DBT doesn’t have a lot of history with Phoenix. We had played there a few times, but only in recent years had we gotten any enthusiastic response. Our regular venue in Phoenix had been among the smallest rooms we played on tour. But this time, we were playing a much bigger theater, in a state known for opposition to the kinds of stances we took on “American Band.”

We arrived at the venue — it seemed way too shiny and upscale — in 100-degree temperatures and relentless sunlight. Soundcheck was uneventful, but it did nothing to assuage my bad feeling about the impending show, particularly with the bad aftertaste lingering from the night before.

Our walk-on music that night in Phoenix was the Clash’s defiant “Know Your Rights.” Showtime came and we hit the stage, and there we found a packed house who greeted our every gesture like conquering heroes. It was absolutely one of my favorite shows of the year, right there in the home state of Sheriff Joe Arpaio.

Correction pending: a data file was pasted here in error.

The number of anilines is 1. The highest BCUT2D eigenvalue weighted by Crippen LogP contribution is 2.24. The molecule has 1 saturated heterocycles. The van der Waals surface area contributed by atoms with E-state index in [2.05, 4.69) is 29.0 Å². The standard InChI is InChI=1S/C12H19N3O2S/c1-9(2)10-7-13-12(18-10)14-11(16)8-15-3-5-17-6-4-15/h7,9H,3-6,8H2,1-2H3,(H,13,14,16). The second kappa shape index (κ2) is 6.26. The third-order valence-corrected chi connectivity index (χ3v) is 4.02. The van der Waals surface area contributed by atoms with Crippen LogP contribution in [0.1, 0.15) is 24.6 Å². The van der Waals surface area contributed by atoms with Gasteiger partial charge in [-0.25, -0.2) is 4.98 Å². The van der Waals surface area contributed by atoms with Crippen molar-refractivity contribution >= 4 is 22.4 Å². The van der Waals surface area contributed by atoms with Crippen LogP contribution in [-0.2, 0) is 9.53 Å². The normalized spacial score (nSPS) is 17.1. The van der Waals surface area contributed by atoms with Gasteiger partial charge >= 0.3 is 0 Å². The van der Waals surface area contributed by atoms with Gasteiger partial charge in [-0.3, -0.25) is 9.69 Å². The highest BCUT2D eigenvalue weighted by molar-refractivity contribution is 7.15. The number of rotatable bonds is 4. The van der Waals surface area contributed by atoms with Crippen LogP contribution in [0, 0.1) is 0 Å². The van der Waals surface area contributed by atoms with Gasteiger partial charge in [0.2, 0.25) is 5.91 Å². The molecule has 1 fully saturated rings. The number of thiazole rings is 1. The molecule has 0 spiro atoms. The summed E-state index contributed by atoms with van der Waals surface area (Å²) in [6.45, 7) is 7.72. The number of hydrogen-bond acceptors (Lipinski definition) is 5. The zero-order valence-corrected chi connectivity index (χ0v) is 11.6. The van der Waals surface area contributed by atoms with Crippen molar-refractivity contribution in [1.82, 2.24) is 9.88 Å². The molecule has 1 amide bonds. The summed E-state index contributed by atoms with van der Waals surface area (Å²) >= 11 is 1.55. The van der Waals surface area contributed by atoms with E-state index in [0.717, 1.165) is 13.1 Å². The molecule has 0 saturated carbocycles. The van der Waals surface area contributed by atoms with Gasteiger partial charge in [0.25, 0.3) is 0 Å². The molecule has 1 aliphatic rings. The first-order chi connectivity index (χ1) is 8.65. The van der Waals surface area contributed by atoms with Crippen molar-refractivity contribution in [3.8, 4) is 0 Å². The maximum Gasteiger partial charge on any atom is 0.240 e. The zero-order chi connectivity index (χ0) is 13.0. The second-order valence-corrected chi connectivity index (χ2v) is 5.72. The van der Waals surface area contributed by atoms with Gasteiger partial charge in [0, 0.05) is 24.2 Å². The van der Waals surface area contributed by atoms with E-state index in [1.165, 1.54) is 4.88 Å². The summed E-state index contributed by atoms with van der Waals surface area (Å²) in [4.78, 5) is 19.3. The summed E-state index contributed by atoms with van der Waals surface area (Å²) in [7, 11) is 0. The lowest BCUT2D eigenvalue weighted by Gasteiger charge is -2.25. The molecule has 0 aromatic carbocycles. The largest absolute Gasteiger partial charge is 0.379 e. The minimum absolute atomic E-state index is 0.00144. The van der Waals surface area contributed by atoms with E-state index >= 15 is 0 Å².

There’s no predicting these things.

 
 
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Meanwhile, Trump had survived a couple of horrific debate performances and being caught talking shit to Billy Bush about grabbing women by the pussy. Still, he somehow closed the gap on Hillary’s lead to a frightening extent.

On election day, we played the “World Cafe” radio show in Philly. We had plans to have dinner together before watching the returns. We planned on a celebration, but by the time dinner was over, it was becoming painfully apparent there would be no party. We all sat on the bus, watching in horror as state after state went red. One by one, another member of the band or crew someone would pack it up and head for his room.